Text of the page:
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Spreading Cheese – Flashbacks and Restrictions

Hi again everyone, and happy new year. In case anyone hasn’t read my previous article, I had talked about my experience growing up in Turkey and playing Magic. I also promised a continuation of that story, and I will definitely continue it, but I also want to cover new ground, so I’ll follow a new format in my articles. Each week, I’ll tell a piece of my story from back in Turkey, and I’ll try to relate it to current happenings in the MtGverse.

Now, you might remember me saying it seemed like the Magic scene in my hometown was pretty much dead. I had gotten into college, and everybody had started to fall apart. For the record, I believe this was right before Ravnica came out, so people were also experiencing Kamigawa burnout. Most of us still stuck to Onslaught/Mirrodin, playing in our homes with each other. There were elf decks, goblin decks and artifact decks. But everyone got sick of playing each other pretty fast, because there was a clear hierarchy of decks, and people couldn’t afford to make their decks better/make better decks, because opening packs for rares was futile since packs were really expensive (with the current exchange rate, they would equate to costing $10) and we couldn’t order many cards online due to shipping prices and again, the steep exchange rate between the dollar and Turkish money. Of course, since we were a tightly knit community, we traded a lot with each other to complete decks, but that wasn’t enough. At times, we just gave each other cards for free, out of good will. This might seem alien to some of you guys, but ‘helping each other out without expecting something in return’ is a really big thing in Turkish culture, and those who know me might recognize this in me when I trade in your favor or just give away cards.

Anyway, this mentality of not having the cards to build any proper deck is actually a good mentality. If you’re not playing at some high level event but you’re just playing at FNM, especially depending on your meta, you might not have to have four Jaces and four Primeval Titans. Even more so, as BigHeadJoe always likes to point out in the podcast, restriction breeds creativity. I always try to envision this. It’s relatively easy to build an above average deck by throwing down on all the money cards (not something like RUG for example but maybe the UW control of last season), but it’s harder to see the subtler interactions between the smaller cards. Now, mind you, right now there isn’t much of that in Magic, since right now all interactions are pretty much tailor made for players by Wizards or there is no interaction but just heaps of power cards (a la Battlecruiser Magic, or as I’ve pointed out in earlier articles, a limited deckspace), but let’s look a few years back to RAV/TS/Coldsnap Standard. That, in my opinion, was one of the best standard environments in a long time. Anyone remember Martyr of Sands? No? Let me also remind you of Proclamation of Rebirth, especially the Forecast ability. That was a great deck in my opinion (I personally played it a lot during that season), and the interaction was great because it didn’t win you the game right away. Instead, it gave you leverage to not lose the game, and then you could win the game through whatever means you wanted to.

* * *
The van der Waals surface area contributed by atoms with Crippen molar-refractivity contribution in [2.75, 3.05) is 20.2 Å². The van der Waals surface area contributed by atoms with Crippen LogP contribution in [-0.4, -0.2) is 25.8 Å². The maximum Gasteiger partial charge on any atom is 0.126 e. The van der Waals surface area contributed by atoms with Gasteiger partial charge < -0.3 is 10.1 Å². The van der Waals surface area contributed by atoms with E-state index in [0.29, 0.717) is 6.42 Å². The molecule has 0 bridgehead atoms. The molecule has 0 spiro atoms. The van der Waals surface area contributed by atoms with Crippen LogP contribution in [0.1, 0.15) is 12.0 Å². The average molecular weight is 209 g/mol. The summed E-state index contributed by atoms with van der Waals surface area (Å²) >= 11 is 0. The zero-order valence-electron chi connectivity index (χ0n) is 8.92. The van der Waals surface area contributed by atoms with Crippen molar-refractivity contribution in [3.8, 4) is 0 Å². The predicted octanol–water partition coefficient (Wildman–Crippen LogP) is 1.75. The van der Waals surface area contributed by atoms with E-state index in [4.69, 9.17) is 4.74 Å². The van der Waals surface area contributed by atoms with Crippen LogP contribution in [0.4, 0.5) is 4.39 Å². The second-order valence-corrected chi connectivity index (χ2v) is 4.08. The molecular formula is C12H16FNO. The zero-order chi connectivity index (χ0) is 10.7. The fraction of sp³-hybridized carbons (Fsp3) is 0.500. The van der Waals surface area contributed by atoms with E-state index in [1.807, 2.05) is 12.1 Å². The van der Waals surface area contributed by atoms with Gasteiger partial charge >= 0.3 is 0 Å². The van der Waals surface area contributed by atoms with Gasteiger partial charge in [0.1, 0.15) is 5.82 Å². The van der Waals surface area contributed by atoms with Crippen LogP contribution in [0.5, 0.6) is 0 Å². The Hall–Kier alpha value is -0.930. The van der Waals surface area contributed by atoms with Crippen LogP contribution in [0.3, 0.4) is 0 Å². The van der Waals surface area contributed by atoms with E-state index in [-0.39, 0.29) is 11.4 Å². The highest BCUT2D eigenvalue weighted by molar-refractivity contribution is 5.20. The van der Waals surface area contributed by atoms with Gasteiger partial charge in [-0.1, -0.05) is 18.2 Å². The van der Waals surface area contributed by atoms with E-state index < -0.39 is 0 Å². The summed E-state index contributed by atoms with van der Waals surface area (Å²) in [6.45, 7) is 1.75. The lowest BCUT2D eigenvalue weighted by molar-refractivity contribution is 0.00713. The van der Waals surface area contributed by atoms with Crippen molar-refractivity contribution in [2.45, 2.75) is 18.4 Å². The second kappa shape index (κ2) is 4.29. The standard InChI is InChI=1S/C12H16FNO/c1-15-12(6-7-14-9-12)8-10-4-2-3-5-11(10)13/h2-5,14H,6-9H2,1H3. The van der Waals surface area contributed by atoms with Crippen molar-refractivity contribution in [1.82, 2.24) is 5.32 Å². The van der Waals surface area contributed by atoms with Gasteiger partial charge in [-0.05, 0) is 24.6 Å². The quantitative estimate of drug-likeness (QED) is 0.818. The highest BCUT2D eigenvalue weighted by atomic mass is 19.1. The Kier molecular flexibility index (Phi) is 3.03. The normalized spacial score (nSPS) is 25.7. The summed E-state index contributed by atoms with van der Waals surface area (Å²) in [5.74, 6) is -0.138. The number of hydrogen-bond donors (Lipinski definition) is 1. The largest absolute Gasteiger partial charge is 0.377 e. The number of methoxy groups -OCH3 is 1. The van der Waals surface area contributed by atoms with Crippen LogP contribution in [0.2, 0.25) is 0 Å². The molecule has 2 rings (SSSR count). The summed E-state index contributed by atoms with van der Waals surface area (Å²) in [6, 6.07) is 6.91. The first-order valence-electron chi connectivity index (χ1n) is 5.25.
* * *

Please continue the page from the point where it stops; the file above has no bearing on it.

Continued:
Let me give you another example. Remember Project X? Crypt Champion, Saffi Eriksdotter, and many other creatures that interacted well with that combo. Yes, I just mentioned two “combo” decks as an example of a good environment, but remember that the same Standard environment had decks like Pickles and Boros too.

Going back to my original point, restriction does breed creativity. Back in Turkey, due to everyone occasionally opening packs and everyone playing a set archetype (and no two people played the same deck), the trading scene worked in a supply-demand basis; ie., all elf cards got traded to the elf player, etc. A side effect of this was that no one ever got to build a different deck, since we barely had one deck together and we were trying to improve that deck desperately. Since coming here to America, I’ve found that I commit less to a single deck and just try every possible thing, due to the “abundance” of cards compared to Turkey. That’s something neat, especially if you’re like me coming from a place where cards were a commodity, but it’s also not good, because the longer you play with a single deck, the better you get at playing it and you see more ways to improve it. Especially if you’re playing in a specific metagame.